Need to tackle Islamism to protect democracy discussed at NSS event
Posted: Thu, 15th Sep 2022
How to challenge Islamist extremism to protect the UK's democracy was discussed at an event co-hosted by the National Secular Society.
'Islam and Secular Democracy' brought together Muslim campaigners and scholars at the Midlands Arts Centre in Birmingham on Saturday to explore the challenges and tensions that may exist between Islam and secularism, and how they might be overcome.
The event, which was co-organised by the NSS and The Neem Tree, a UK-based forum of progressive Pakistanis, was attended by approximately 60 people.
The discussion began with feminist and human rights activist Yasmin Rehman, CEO of JUNO Women's Aid and a former NSS council member. She said she saw no conflict between being a Muslim and a secularist, feminist and human rights activist – but did not recognise the Islam being practised across much of the UK.
She lameneted that secularism is often erroneously perceived as 'anti-religious', pointing out that faith communities have been integral to developing secular human rights frameworks, such as the Univeral Declaration of Human Rights.
She spoke of the need for greater awareness of the extremist messages being promulgated through Islamic broadcasters, Saudi-funded mosques and Islamic faith schools operating in Britain. She also cautioned against the adoption of the all-party parliamentary group on British Muslims' definition of 'Islamophobia', which she said risked silencing dissent and criticism of regressive Islamic practices.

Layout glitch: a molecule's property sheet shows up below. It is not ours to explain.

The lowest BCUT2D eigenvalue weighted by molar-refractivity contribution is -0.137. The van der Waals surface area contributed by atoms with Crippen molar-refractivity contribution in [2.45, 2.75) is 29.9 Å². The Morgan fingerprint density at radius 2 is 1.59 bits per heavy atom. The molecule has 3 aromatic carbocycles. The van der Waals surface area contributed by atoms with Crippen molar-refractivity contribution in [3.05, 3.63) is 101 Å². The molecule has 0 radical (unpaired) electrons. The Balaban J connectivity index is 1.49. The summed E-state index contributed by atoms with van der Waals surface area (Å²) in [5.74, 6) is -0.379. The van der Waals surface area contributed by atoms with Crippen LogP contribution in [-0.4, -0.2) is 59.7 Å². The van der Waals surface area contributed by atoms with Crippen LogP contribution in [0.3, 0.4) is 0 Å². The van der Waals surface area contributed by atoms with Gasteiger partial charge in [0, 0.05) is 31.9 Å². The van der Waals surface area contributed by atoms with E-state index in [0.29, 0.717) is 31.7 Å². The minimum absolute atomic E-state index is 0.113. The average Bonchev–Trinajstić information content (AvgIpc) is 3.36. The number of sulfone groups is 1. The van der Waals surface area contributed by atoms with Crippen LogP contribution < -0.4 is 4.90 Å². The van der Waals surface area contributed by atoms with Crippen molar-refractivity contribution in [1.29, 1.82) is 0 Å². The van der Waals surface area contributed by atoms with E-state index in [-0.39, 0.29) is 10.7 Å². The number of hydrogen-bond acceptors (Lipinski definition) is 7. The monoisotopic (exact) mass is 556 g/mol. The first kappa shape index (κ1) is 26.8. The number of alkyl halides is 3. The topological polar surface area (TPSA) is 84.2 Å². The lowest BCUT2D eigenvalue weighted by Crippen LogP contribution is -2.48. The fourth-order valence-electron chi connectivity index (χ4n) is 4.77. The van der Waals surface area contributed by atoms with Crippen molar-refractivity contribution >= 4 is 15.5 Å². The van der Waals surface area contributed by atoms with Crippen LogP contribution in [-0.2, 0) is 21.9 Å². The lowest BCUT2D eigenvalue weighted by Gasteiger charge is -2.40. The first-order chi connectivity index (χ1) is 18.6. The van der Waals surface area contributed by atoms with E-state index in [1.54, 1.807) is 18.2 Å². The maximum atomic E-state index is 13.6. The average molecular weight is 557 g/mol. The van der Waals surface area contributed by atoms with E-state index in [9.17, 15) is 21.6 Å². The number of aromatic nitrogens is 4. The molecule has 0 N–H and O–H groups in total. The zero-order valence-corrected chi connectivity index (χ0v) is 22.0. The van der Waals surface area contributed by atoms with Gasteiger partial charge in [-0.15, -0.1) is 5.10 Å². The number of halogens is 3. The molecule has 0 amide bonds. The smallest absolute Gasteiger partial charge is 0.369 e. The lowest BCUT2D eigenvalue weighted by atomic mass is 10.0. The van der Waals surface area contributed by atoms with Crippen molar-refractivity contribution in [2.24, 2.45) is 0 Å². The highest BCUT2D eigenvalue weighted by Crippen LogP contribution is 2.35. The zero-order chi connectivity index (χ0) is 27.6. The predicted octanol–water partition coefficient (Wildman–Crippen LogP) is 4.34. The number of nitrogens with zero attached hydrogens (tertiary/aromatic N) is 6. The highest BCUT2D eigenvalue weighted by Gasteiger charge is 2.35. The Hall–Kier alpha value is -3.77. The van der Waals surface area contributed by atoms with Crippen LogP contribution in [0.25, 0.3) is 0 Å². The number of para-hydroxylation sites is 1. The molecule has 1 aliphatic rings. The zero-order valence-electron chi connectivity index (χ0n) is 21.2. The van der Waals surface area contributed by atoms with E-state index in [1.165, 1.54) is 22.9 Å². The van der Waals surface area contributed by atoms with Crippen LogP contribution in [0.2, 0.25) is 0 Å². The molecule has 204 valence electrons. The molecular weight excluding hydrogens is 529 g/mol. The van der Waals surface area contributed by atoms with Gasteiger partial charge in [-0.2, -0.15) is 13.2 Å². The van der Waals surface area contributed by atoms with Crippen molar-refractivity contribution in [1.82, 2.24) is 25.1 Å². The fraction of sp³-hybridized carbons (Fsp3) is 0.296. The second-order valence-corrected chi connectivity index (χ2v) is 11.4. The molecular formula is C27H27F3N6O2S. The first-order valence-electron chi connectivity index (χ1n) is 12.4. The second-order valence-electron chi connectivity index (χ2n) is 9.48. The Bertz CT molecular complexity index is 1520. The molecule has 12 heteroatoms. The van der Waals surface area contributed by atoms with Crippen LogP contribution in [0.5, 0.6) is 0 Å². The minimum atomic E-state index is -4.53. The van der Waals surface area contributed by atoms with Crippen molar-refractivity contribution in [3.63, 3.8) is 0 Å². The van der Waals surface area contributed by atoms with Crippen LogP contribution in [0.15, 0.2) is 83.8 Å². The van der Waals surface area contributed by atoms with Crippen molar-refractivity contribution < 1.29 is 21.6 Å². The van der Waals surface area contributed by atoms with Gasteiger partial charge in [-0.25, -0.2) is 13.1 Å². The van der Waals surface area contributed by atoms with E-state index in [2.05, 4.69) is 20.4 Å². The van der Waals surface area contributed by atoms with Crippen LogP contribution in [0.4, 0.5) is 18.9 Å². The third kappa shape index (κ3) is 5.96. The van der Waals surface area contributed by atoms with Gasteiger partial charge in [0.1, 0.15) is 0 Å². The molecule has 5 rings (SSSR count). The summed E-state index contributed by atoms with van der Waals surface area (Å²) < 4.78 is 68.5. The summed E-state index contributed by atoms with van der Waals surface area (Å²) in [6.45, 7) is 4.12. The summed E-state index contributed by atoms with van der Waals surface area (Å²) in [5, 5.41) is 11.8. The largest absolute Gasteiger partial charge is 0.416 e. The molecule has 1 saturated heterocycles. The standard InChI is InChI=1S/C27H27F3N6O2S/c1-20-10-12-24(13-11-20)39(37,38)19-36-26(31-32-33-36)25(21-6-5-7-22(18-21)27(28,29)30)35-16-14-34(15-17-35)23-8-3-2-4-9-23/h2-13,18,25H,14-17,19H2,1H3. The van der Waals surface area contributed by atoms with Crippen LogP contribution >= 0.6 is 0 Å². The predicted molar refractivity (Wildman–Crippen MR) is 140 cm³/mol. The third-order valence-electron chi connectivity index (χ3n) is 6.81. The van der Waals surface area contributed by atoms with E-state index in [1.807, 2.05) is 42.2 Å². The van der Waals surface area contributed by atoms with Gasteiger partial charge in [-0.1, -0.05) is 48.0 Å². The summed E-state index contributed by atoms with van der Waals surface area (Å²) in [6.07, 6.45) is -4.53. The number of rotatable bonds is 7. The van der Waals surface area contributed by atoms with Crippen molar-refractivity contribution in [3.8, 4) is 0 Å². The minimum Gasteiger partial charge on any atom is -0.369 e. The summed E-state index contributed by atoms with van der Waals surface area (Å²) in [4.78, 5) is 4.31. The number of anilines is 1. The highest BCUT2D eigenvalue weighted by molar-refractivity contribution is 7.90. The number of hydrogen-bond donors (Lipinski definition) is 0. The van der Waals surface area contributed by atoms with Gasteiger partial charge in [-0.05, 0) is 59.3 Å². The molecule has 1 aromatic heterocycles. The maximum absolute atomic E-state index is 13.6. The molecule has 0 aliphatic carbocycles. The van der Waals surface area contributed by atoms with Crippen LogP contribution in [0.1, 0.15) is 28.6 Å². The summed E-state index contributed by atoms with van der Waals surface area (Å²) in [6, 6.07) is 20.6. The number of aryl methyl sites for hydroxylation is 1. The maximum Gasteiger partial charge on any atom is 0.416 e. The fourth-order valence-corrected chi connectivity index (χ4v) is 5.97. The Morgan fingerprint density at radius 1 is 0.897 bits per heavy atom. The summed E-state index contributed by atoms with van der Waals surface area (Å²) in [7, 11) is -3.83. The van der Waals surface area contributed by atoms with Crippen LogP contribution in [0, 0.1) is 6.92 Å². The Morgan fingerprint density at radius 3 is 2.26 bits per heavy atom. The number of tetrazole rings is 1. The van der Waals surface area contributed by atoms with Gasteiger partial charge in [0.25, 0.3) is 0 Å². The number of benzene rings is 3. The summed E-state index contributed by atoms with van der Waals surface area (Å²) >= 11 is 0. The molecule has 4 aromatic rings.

Provost of the Oxford Institute for British Islam Dr Taj Hargey talked about his work to promote a Quran-centric Islam that is rooted in, and relevant to, the UK. He spoke of the need for Muslims to disregard teachings from conservative clerics and rediscover Islam for themselves.
Mohammed Amin MBE, the chair of the Islam & Liberty Network and co-chair of the Muslim Jewish Forum of Greater Manchester, explained that many Muslims think Islam rejects secular democracy because there are verses in the Quran which can be read to support such rejection.
He argued that changing minds should start by reminding Muslims that they are individually responsible for their religious views. He said political and religious authorities were regularly separate in Islamic history, and early Islamic practices support the concepts underlying democracy.
Finally, Shaykh Arif Hussain talked about his work at the Al-Mahdi Institute, which is committed to providing an open platform for critical Muslim scholarship.
NSS chief executive: 'Religious fundamentalism presents a real challenge to the enlightenment values'
NSS chief executive Stephen Evans, who chaired the event, said: "It was heartening to see people from diverse backgrounds coming together to discuss and debate contentious issues with passion, openness and civility.
"It's important not to lose sight of the fact that most British Muslims are peaceable, law-abiding citizens who love this country. But it's clear that religious fundamentalism presents a real challenge to the enlightenment values that characterise modern Britain.
"The success of liberal democracy is dependent on the threats posed by Islamic extremism being acknowledged and addressed. This event was a great example of that."
The threats of religious extremism to secularism, free speech and women's rights will be discussed further at the NSS's 2022 Bradlaugh Lecture with Pragna Patel on October 1st, at Manchester Art Gallery. Book your ticket here.
Image: (From left to right): Dr Taj Hargey, Mohammed Amin, Stephen Evans and Yasmin Rehman.